I think the world needs a proper concept of evidentialism -- knowledge grounded in neither reason nor experience per se but rather evidence. The whole never-ending palaver over rationalism and empiricism makes the question of knowledge far too abstract when it is, as sociologists of science have amply demonstrated, the most concrete of things.
Evidentialism is not contrary to critique -- in fact, critique is its condition of possibility since what constitutes evidence in any given situation must be open to question. But evidentialism cannot be reduced to critique since it must, by definition, bring more to the table than argument itself -- it must bring something of the world with it.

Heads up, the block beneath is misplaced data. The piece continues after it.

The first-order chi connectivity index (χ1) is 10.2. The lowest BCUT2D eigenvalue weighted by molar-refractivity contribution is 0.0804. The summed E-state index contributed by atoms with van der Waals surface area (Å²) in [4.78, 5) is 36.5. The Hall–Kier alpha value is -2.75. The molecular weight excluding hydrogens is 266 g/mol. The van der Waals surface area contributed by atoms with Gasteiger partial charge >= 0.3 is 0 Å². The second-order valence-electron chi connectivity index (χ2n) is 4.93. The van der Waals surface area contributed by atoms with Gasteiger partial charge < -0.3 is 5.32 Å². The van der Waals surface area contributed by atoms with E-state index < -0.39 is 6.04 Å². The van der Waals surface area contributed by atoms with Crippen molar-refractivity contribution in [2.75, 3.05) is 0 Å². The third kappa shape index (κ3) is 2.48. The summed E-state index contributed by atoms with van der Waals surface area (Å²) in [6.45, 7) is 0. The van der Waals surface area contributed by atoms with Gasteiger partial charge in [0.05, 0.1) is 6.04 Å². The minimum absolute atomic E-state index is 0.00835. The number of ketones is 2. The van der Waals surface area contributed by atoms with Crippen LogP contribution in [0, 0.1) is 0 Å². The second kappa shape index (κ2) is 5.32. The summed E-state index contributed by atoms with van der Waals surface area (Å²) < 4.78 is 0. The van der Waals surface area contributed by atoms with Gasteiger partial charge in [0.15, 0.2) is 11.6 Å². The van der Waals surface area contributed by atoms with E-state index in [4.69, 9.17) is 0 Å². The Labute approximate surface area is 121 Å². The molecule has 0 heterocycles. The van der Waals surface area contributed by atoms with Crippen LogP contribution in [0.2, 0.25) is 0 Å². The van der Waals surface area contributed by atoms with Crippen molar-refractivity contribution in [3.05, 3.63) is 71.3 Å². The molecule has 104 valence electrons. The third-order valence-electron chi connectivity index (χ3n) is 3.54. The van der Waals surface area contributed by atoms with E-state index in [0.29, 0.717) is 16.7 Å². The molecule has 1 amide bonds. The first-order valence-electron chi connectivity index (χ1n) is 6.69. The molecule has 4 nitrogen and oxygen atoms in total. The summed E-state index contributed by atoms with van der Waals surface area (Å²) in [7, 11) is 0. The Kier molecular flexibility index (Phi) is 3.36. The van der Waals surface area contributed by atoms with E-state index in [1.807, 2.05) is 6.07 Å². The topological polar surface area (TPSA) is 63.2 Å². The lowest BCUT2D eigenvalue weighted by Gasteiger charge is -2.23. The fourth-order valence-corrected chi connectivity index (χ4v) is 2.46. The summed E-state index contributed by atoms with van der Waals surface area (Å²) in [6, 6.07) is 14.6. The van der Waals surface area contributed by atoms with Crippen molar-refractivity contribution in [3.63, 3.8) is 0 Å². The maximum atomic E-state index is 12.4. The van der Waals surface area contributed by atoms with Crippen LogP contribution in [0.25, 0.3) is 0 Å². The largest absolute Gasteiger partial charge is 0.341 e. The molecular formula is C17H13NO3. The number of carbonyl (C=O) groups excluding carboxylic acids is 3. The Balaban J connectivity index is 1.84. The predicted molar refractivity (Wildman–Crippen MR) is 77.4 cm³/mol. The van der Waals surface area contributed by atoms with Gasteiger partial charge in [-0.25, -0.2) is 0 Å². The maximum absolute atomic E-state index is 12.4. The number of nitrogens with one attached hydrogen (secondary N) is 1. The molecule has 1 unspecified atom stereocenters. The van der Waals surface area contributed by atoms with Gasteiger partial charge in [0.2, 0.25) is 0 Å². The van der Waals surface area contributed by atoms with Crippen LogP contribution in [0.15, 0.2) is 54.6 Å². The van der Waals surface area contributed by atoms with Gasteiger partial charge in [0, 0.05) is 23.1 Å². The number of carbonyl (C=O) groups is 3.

There is a difference, I believe, between sharp, acute critical mindedness and plain, old, nasty cynicism. I think Latour is right in that in the age of 'cynical reason' (in Sloterdijk's phrase) or after the 'miniaturisation of critique' (in Latour's phrase) we need to find a way to trust and build institutions again (see chapter 1 of his new Modes book for a discussion of institutions in this sense).
I think that one of the institutions we need to build is a reformed, evidentialist epistemology.